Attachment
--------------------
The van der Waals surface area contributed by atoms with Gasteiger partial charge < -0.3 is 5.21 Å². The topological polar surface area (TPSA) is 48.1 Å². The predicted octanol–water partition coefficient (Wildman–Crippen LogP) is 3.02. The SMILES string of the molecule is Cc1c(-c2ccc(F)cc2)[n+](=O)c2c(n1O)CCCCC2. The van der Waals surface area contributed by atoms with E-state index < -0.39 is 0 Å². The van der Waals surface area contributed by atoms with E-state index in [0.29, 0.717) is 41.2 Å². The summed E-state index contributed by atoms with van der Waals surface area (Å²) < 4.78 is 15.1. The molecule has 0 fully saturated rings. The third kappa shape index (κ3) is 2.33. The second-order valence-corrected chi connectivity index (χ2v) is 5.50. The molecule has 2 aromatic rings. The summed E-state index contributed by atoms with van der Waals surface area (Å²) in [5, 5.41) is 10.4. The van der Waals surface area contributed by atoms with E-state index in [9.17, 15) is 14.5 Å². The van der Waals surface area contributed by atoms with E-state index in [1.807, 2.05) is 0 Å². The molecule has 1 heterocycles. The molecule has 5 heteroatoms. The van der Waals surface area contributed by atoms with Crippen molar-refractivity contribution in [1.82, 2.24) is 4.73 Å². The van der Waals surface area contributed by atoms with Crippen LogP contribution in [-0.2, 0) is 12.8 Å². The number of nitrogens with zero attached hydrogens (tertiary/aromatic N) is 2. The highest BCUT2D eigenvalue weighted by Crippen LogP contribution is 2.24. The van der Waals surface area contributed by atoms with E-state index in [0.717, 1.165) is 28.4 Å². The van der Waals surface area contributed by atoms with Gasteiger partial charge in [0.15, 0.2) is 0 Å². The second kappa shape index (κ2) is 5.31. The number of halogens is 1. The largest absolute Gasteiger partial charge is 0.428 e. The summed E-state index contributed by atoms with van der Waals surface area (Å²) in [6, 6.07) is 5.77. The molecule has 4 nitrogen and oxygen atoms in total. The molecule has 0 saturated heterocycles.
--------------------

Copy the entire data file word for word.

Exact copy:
The van der Waals surface area contributed by atoms with Gasteiger partial charge < -0.3 is 5.21 Å². The topological polar surface area (TPSA) is 48.1 Å². The predicted octanol–water partition coefficient (Wildman–Crippen LogP) is 3.02. The SMILES string of the molecule is Cc1c(-c2ccc(F)cc2)[n+](=O)c2c(n1O)CCCCC2. The van der Waals surface area contributed by atoms with E-state index < -0.39 is 0 Å². The van der Waals surface area contributed by atoms with E-state index in [0.29, 0.717) is 41.2 Å². The summed E-state index contributed by atoms with van der Waals surface area (Å²) < 4.78 is 15.1. The molecule has 0 fully saturated rings. The third kappa shape index (κ3) is 2.33. The second-order valence-corrected chi connectivity index (χ2v) is 5.50. The molecule has 2 aromatic rings. The summed E-state index contributed by atoms with van der Waals surface area (Å²) in [5, 5.41) is 10.4. The van der Waals surface area contributed by atoms with E-state index in [9.17, 15) is 14.5 Å². The van der Waals surface area contributed by atoms with E-state index in [1.807, 2.05) is 0 Å². The molecule has 1 heterocycles. The molecule has 5 heteroatoms. The van der Waals surface area contributed by atoms with Crippen molar-refractivity contribution in [1.82, 2.24) is 4.73 Å². The van der Waals surface area contributed by atoms with Crippen LogP contribution in [-0.2, 0) is 12.8 Å². The number of nitrogens with zero attached hydrogens (tertiary/aromatic N) is 2. The highest BCUT2D eigenvalue weighted by Crippen LogP contribution is 2.24. The van der Waals surface area contributed by atoms with E-state index in [0.717, 1.165) is 28.4 Å². The van der Waals surface area contributed by atoms with Gasteiger partial charge in [0.15, 0.2) is 0 Å². The second kappa shape index (κ2) is 5.31. The number of halogens is 1. The largest absolute Gasteiger partial charge is 0.428 e. The summed E-state index contributed by atoms with van der Waals surface area (Å²) in [6, 6.07) is 5.77. The molecule has 4 nitrogen and oxygen atoms in total. The molecule has 0 saturated heterocycles.